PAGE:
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  • 1. Eckberg, D
    et al.
    Wallin, G
    Fagius, J
    Lundberg, Lars
    Torebjörk, E
    Prospective study of symptoms after human microneurography1989In: Acta Physiologica Scandinavica, ISSN 0001-6772, E-ISSN 1365-201X, Vol. 137, no 4, p. 567-569Article in journal (Refereed)
  • 2.
    Lundberg, Lars
    et al.
    University of Borås, Faculty of Caring Science, Work Life and Social Welfare.
    Jorum, E
    Holm, E
    Torebjörk, E
    Intraneural electrical stimulation of cutaneous nociceptive fibres in humans: effects of different pulse patterns on magnitude of pain1992In: Acta Physiologica Scandinavica, ISSN 0001-6772, E-ISSN 1365-201X, Vol. 146, no 1, p. 41-48Article in journal (Refereed)
    Abstract [en]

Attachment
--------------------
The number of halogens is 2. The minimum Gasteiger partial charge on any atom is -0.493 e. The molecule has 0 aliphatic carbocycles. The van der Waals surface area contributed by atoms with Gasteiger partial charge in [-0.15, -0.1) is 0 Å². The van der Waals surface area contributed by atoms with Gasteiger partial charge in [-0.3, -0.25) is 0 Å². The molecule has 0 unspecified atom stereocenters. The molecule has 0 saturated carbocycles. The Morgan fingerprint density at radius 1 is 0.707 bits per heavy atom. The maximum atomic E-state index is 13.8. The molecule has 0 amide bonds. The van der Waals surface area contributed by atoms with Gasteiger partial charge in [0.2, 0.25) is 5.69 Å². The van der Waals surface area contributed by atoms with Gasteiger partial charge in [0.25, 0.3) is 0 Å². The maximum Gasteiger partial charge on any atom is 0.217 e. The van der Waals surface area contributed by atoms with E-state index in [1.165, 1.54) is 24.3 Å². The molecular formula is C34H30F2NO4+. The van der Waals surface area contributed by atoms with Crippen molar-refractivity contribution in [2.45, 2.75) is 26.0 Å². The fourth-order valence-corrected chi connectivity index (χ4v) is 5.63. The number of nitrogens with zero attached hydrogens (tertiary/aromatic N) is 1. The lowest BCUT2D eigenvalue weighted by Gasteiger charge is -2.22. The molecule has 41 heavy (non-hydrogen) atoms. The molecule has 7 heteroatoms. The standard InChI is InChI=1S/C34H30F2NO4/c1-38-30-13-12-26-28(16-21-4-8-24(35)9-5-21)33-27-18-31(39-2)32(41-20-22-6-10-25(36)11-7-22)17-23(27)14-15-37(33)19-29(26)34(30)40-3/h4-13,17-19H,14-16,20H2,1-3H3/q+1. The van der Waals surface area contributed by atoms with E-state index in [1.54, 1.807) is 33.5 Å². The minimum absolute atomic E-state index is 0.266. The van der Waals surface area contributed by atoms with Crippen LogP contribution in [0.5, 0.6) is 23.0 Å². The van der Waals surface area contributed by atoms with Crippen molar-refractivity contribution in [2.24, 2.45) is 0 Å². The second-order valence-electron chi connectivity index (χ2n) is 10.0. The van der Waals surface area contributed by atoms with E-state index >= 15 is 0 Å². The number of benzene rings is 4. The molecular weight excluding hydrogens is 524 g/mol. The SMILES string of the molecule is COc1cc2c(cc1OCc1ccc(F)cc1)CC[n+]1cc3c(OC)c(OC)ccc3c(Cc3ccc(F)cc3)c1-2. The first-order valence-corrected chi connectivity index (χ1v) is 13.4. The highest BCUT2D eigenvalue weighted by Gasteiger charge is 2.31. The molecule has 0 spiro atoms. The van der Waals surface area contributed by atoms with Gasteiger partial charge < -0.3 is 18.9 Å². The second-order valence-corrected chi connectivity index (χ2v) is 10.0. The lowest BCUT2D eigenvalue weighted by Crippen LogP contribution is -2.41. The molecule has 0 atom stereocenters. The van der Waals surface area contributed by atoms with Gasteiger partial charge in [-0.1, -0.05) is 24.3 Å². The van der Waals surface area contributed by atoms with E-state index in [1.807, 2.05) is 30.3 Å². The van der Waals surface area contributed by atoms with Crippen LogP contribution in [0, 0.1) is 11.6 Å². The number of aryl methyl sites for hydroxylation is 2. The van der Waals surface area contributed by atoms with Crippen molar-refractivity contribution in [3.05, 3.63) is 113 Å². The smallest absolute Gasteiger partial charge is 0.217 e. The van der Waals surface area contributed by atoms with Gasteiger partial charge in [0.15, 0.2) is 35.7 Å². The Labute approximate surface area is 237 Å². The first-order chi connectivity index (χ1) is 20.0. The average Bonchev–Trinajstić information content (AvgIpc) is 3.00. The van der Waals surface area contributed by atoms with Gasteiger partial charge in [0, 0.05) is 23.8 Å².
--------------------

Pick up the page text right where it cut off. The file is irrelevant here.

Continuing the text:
A study was performed to elucidate how different impulse frequencies and impulse patterns in cutaneous nociceptive fibres influence the subjective magnitude of pain. Groups of nociceptive Aδ and C fibres were co-activated by electrical intraneural stimulation at constant intensity in cutaneous fascicles of the peroneal nerve in healthy human subjects. The resulting pain sensations were rated on a modified visual analogue scale. Five-second trains were administered randomly at irregular intervals of at least 30 s. Five of the stimulus patterns had regular interpulse intervals, corresponding to frequencies of 1, 2, 4, 10 and 15 Hz, and three other patterns were constructed to mimic to some extent the initially phasic and subsequently slowly adapting discharge patterns which may be encountered in recordings from human nociceptors. The results from these experiments using stimulation frequencies within physiological discharge ranges for human nociceptors indicate that the subjective magnitude of pain increases monotonously as a function of stimulus frequency, and that patterns mimicking nociceptor discharges in response to natural stimuli give rise to greater peak magnitudes of pain than artificial regular patterns with a corresponding number of impulses.

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